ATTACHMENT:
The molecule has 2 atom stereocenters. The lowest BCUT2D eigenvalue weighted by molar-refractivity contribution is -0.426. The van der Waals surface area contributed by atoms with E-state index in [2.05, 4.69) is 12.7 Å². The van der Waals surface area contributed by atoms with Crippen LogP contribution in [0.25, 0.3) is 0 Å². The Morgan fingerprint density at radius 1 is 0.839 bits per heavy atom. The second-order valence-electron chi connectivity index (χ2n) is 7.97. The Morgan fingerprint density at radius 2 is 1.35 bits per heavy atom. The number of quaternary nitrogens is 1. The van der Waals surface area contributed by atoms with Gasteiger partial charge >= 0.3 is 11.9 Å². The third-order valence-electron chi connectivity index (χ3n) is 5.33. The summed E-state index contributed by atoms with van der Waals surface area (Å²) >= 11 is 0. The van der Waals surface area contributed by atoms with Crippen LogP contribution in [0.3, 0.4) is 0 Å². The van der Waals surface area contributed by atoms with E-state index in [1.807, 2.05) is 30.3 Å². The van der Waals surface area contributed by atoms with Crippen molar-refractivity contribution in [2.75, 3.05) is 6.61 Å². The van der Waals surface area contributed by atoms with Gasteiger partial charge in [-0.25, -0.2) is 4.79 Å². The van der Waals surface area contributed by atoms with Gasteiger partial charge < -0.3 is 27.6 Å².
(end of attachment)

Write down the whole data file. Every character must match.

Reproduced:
The molecule has 2 atom stereocenters. The lowest BCUT2D eigenvalue weighted by molar-refractivity contribution is -0.426. The van der Waals surface area contributed by atoms with E-state index in [2.05, 4.69) is 12.7 Å². The van der Waals surface area contributed by atoms with Crippen LogP contribution in [0.25, 0.3) is 0 Å². The Morgan fingerprint density at radius 1 is 0.839 bits per heavy atom. The second-order valence-electron chi connectivity index (χ2n) is 7.97. The Morgan fingerprint density at radius 2 is 1.35 bits per heavy atom. The number of quaternary nitrogens is 1. The van der Waals surface area contributed by atoms with Gasteiger partial charge >= 0.3 is 11.9 Å². The third-order valence-electron chi connectivity index (χ3n) is 5.33. The summed E-state index contributed by atoms with van der Waals surface area (Å²) >= 11 is 0. The van der Waals surface area contributed by atoms with Crippen LogP contribution in [0.3, 0.4) is 0 Å². The van der Waals surface area contributed by atoms with E-state index in [1.807, 2.05) is 30.3 Å². The van der Waals surface area contributed by atoms with Crippen molar-refractivity contribution in [2.75, 3.05) is 6.61 Å². The van der Waals surface area contributed by atoms with Gasteiger partial charge in [-0.25, -0.2) is 4.79 Å². The van der Waals surface area contributed by atoms with Gasteiger partial charge < -0.3 is 27.6 Å².